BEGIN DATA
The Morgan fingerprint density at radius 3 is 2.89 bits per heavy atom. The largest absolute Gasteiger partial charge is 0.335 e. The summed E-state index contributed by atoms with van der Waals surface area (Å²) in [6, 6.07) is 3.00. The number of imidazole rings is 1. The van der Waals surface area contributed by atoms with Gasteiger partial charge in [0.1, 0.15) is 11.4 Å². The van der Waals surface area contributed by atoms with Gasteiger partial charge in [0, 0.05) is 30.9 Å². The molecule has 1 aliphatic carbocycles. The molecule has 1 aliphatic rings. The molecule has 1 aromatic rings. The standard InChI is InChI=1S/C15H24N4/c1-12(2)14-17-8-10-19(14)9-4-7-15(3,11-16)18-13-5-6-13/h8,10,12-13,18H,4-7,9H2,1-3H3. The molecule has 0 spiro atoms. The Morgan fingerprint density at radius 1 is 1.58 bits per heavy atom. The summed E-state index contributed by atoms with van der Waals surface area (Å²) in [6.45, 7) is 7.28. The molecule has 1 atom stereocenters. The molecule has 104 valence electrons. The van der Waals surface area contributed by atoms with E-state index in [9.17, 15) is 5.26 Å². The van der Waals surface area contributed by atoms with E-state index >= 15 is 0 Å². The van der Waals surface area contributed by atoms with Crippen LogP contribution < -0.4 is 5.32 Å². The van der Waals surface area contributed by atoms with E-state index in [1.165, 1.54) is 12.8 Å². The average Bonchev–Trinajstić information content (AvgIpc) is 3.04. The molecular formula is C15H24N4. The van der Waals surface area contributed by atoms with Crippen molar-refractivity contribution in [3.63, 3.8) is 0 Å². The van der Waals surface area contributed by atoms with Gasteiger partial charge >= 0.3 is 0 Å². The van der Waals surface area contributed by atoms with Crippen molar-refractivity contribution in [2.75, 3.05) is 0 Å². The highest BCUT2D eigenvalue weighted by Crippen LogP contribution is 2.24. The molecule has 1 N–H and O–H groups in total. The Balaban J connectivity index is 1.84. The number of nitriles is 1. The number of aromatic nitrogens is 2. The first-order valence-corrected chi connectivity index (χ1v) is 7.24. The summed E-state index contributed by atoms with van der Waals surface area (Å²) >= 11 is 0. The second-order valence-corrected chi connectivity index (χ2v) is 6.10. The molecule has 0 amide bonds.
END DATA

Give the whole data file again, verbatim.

The Morgan fingerprint density at radius 3 is 2.89 bits per heavy atom. The largest absolute Gasteiger partial charge is 0.335 e. The summed E-state index contributed by atoms with van der Waals surface area (Å²) in [6, 6.07) is 3.00. The number of imidazole rings is 1. The van der Waals surface area contributed by atoms with Gasteiger partial charge in [0.1, 0.15) is 11.4 Å². The van der Waals surface area contributed by atoms with Gasteiger partial charge in [0, 0.05) is 30.9 Å². The molecule has 1 aliphatic carbocycles. The molecule has 1 aliphatic rings. The molecule has 1 aromatic rings. The standard InChI is InChI=1S/C15H24N4/c1-12(2)14-17-8-10-19(14)9-4-7-15(3,11-16)18-13-5-6-13/h8,10,12-13,18H,4-7,9H2,1-3H3. The molecule has 0 spiro atoms. The Morgan fingerprint density at radius 1 is 1.58 bits per heavy atom. The summed E-state index contributed by atoms with van der Waals surface area (Å²) in [6.45, 7) is 7.28. The molecule has 1 atom stereocenters. The molecule has 104 valence electrons. The van der Waals surface area contributed by atoms with E-state index in [9.17, 15) is 5.26 Å². The van der Waals surface area contributed by atoms with E-state index >= 15 is 0 Å². The van der Waals surface area contributed by atoms with Crippen LogP contribution < -0.4 is 5.32 Å². The van der Waals surface area contributed by atoms with E-state index in [1.165, 1.54) is 12.8 Å². The average Bonchev–Trinajstić information content (AvgIpc) is 3.04. The molecular formula is C15H24N4. The van der Waals surface area contributed by atoms with Crippen molar-refractivity contribution in [3.63, 3.8) is 0 Å². The van der Waals surface area contributed by atoms with Gasteiger partial charge >= 0.3 is 0 Å². The van der Waals surface area contributed by atoms with Crippen molar-refractivity contribution in [2.75, 3.05) is 0 Å². The highest BCUT2D eigenvalue weighted by Crippen LogP contribution is 2.24. The molecule has 1 N–H and O–H groups in total. The Balaban J connectivity index is 1.84. The number of nitriles is 1. The number of aromatic nitrogens is 2. The first-order valence-corrected chi connectivity index (χ1v) is 7.24. The summed E-state index contributed by atoms with van der Waals surface area (Å²) >= 11 is 0. The second-order valence-corrected chi connectivity index (χ2v) is 6.10. The molecule has 0 amide bonds.